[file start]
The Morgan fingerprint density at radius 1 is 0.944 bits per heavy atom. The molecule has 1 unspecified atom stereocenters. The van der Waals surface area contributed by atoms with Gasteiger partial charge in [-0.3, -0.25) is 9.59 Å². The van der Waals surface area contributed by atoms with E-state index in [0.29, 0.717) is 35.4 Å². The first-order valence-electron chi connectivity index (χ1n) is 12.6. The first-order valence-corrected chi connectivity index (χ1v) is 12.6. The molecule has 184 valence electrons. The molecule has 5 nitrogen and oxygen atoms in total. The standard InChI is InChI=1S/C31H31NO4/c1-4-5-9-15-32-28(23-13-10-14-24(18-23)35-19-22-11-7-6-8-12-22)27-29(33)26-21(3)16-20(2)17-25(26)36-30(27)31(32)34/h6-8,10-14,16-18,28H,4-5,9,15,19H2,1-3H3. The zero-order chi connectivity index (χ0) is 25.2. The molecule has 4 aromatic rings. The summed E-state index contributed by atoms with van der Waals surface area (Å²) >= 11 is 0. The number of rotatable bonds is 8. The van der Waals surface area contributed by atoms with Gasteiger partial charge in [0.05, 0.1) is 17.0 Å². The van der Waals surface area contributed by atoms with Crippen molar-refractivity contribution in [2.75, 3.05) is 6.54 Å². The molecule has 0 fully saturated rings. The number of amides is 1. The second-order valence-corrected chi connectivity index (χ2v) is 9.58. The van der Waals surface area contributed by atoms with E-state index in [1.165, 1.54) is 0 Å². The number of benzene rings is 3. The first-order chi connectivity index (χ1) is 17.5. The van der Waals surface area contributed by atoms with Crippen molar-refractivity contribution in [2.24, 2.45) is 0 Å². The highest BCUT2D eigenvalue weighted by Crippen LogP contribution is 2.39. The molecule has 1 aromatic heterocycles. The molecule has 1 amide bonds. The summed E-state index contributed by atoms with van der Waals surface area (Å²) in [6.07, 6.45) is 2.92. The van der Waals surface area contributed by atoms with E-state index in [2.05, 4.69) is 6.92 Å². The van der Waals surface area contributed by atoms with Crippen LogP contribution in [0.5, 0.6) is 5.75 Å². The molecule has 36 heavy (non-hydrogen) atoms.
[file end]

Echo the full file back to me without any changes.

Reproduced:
The Morgan fingerprint density at radius 1 is 0.944 bits per heavy atom. The molecule has 1 unspecified atom stereocenters. The van der Waals surface area contributed by atoms with Gasteiger partial charge in [-0.3, -0.25) is 9.59 Å². The van der Waals surface area contributed by atoms with E-state index in [0.29, 0.717) is 35.4 Å². The first-order valence-electron chi connectivity index (χ1n) is 12.6. The first-order valence-corrected chi connectivity index (χ1v) is 12.6. The molecule has 184 valence electrons. The molecule has 5 nitrogen and oxygen atoms in total. The standard InChI is InChI=1S/C31H31NO4/c1-4-5-9-15-32-28(23-13-10-14-24(18-23)35-19-22-11-7-6-8-12-22)27-29(33)26-21(3)16-20(2)17-25(26)36-30(27)31(32)34/h6-8,10-14,16-18,28H,4-5,9,15,19H2,1-3H3. The zero-order chi connectivity index (χ0) is 25.2. The molecule has 4 aromatic rings. The summed E-state index contributed by atoms with van der Waals surface area (Å²) >= 11 is 0. The number of rotatable bonds is 8. The van der Waals surface area contributed by atoms with Gasteiger partial charge in [0.05, 0.1) is 17.0 Å². The van der Waals surface area contributed by atoms with Crippen molar-refractivity contribution in [2.75, 3.05) is 6.54 Å². The molecule has 0 fully saturated rings. The number of amides is 1. The second-order valence-corrected chi connectivity index (χ2v) is 9.58. The van der Waals surface area contributed by atoms with E-state index in [1.165, 1.54) is 0 Å². The number of benzene rings is 3. The first-order chi connectivity index (χ1) is 17.5. The van der Waals surface area contributed by atoms with Crippen molar-refractivity contribution in [2.24, 2.45) is 0 Å². The highest BCUT2D eigenvalue weighted by Crippen LogP contribution is 2.39. The molecule has 1 aromatic heterocycles. The molecule has 1 amide bonds. The summed E-state index contributed by atoms with van der Waals surface area (Å²) in [6.07, 6.45) is 2.92. The van der Waals surface area contributed by atoms with E-state index in [2.05, 4.69) is 6.92 Å². The van der Waals surface area contributed by atoms with Crippen LogP contribution in [0.5, 0.6) is 5.75 Å². The molecule has 36 heavy (non-hydrogen) atoms.